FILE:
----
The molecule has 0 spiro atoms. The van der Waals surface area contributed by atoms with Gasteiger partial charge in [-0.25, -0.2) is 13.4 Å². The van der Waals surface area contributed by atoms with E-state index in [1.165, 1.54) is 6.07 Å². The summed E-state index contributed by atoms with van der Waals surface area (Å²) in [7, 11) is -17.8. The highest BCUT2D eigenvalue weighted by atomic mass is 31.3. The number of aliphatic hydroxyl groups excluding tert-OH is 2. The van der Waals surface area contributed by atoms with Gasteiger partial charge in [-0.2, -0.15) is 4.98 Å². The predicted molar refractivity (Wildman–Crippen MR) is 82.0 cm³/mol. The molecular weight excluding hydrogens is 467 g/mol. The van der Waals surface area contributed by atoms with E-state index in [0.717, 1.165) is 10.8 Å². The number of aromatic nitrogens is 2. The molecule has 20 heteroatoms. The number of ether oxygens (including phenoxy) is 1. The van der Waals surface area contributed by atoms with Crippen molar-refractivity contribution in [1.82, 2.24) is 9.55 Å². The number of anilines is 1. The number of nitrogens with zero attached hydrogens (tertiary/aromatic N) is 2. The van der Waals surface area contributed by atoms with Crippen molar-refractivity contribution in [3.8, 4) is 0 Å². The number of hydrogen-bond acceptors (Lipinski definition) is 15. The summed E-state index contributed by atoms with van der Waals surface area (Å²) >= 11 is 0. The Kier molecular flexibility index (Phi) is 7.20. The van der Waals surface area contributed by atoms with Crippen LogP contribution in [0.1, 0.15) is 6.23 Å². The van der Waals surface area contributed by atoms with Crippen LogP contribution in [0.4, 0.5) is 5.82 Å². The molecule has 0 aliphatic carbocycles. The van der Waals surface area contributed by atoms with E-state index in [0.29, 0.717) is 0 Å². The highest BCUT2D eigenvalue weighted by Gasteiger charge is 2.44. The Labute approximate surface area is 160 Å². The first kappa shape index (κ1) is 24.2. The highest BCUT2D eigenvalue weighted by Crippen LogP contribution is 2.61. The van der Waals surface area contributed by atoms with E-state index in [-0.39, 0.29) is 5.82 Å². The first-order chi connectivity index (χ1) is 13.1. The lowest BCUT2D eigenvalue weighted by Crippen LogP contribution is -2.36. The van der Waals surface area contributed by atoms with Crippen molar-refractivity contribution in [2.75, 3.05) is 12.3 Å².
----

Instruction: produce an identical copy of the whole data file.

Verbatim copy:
The molecule has 0 spiro atoms. The van der Waals surface area contributed by atoms with Gasteiger partial charge in [-0.25, -0.2) is 13.4 Å². The van der Waals surface area contributed by atoms with E-state index in [1.165, 1.54) is 6.07 Å². The summed E-state index contributed by atoms with van der Waals surface area (Å²) in [7, 11) is -17.8. The highest BCUT2D eigenvalue weighted by atomic mass is 31.3. The number of aliphatic hydroxyl groups excluding tert-OH is 2. The van der Waals surface area contributed by atoms with Gasteiger partial charge in [-0.2, -0.15) is 4.98 Å². The predicted molar refractivity (Wildman–Crippen MR) is 82.0 cm³/mol. The molecular weight excluding hydrogens is 467 g/mol. The van der Waals surface area contributed by atoms with E-state index in [0.717, 1.165) is 10.8 Å². The number of aromatic nitrogens is 2. The molecule has 20 heteroatoms. The number of ether oxygens (including phenoxy) is 1. The van der Waals surface area contributed by atoms with Crippen molar-refractivity contribution in [1.82, 2.24) is 9.55 Å². The number of anilines is 1. The number of nitrogens with zero attached hydrogens (tertiary/aromatic N) is 2. The van der Waals surface area contributed by atoms with Crippen molar-refractivity contribution in [3.8, 4) is 0 Å². The number of hydrogen-bond acceptors (Lipinski definition) is 15. The summed E-state index contributed by atoms with van der Waals surface area (Å²) >= 11 is 0. The Kier molecular flexibility index (Phi) is 7.20. The van der Waals surface area contributed by atoms with Crippen LogP contribution in [0.1, 0.15) is 6.23 Å². The van der Waals surface area contributed by atoms with Crippen LogP contribution in [0.4, 0.5) is 5.82 Å². The molecule has 0 aliphatic carbocycles. The van der Waals surface area contributed by atoms with E-state index in [0.29, 0.717) is 0 Å². The highest BCUT2D eigenvalue weighted by Gasteiger charge is 2.44. The Labute approximate surface area is 160 Å². The first kappa shape index (κ1) is 24.2. The highest BCUT2D eigenvalue weighted by Crippen LogP contribution is 2.61. The van der Waals surface area contributed by atoms with E-state index in [-0.39, 0.29) is 5.82 Å². The first-order chi connectivity index (χ1) is 13.1. The lowest BCUT2D eigenvalue weighted by Crippen LogP contribution is -2.36. The van der Waals surface area contributed by atoms with Crippen molar-refractivity contribution in [2.75, 3.05) is 12.3 Å².